The 2007 Settlement specified it should be interpreted under Illinois law. In rendering its opinion, the Molon panel majority surveyed Illinois case law, finding that previous guidance cautioned courts evaluating merger clauses "against defining 'subject matter' too broadly or too narrowly."2

In the panel majority's view, the 2006 CNS was only a nonexclusive or "bare" license, and merely provided Merkle-Korff (or its successor) freedom from suit. In contrast, the exclusive license granted under the 2007 Settlement provided "an interest in the ['915 Patent] sufficient to establish an injury when a third party infringes, akin to an ownership interest."3 The Federal Circuit, in so holding, stated:

"Under this framework, it cannot be said that an exclusive license and a nonexclusive license necessarily concern the same subject matter, even though both licenses include the same patent."4

The panel majority further rejected Molon's contention that the 2007 Settlement merger clause clearly indicated the parties' intent to revoke the 2006 CNS.

Judge Reyna filed a dissenting opinion, arguing that the two agreements should have merged because they relate to the same subject matter—the right to practice the '915 Patent. In the dissent's view, Illinois law only required analysis of the "heart of the subject matter," which the dissent believed to be aligned between the two agreements at issue.5

Key Takeaways

Molon Motor serves as a useful reminder of best practices in contract drafting. Careful attention should be paid to any prior-in-time agreements between the same parties. Appropriate diligence should be conducted to ascertain whether any such agreements exist and, if so, the extent to which those agreements should be superseded. Drafters should not rely on a "boilerplate" merger clause, but should clearly articulate in a second-in-time agreement how any prior agreements should be interpreted—which may include the express revocation of a prior agreement. This additional clarification could avoid future, expensive Molon Motor-type litigation.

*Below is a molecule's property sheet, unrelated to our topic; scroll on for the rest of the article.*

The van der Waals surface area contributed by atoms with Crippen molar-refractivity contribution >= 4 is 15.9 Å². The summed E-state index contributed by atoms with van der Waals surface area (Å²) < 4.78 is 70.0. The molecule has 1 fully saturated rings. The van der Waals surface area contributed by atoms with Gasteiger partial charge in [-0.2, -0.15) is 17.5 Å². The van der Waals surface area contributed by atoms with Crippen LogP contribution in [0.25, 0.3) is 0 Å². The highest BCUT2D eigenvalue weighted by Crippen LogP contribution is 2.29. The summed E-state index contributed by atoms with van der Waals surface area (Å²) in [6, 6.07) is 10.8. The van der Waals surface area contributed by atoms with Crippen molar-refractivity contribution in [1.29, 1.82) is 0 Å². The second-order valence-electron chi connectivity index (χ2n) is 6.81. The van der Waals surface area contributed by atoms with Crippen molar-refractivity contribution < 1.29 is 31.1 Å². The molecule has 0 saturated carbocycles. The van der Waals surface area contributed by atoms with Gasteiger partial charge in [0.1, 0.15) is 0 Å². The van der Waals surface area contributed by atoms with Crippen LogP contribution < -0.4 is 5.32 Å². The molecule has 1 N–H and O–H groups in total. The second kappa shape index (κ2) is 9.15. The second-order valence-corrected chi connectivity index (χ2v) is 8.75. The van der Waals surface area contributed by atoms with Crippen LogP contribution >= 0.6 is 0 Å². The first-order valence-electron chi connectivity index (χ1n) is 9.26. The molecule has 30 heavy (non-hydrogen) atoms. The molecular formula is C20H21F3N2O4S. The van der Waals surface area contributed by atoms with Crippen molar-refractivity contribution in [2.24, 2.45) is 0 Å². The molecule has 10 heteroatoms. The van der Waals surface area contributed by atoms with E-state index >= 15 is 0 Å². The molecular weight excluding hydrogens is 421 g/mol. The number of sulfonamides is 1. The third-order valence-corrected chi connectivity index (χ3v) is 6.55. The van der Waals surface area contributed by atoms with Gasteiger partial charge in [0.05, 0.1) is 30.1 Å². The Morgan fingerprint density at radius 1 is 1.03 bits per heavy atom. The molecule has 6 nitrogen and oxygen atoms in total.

Molon Motor also underscores the court's historical practice of evaluating the substance of a patent license over its form. Courts are expected to thoughtfully analyze, on a case-by-case, fact-specific basis, the "bundle of rights" a patentee provides to its licensee. In this particular case, the court re-emphasizes that exclusive licenses confer significantly different benefits from non-exclusive licenses, and cannot be treated as essentially the same—either for patent enforcement or contract interpretation.

© Arnold & Porter Kaye Scholer LLP 2020 All Rights Reserved. This Advisory is intended to be a general summary of the law and does not constitute legal advice. You should consult with counsel to determine applicable legal requirements in a specific fact situation.

  1. 946 F.3d 1354 (Fed. Cir. 2020).

  2. Id. at 1359.

  3. Id. at 1361.

  4. Id.

  5. Id. at 1365.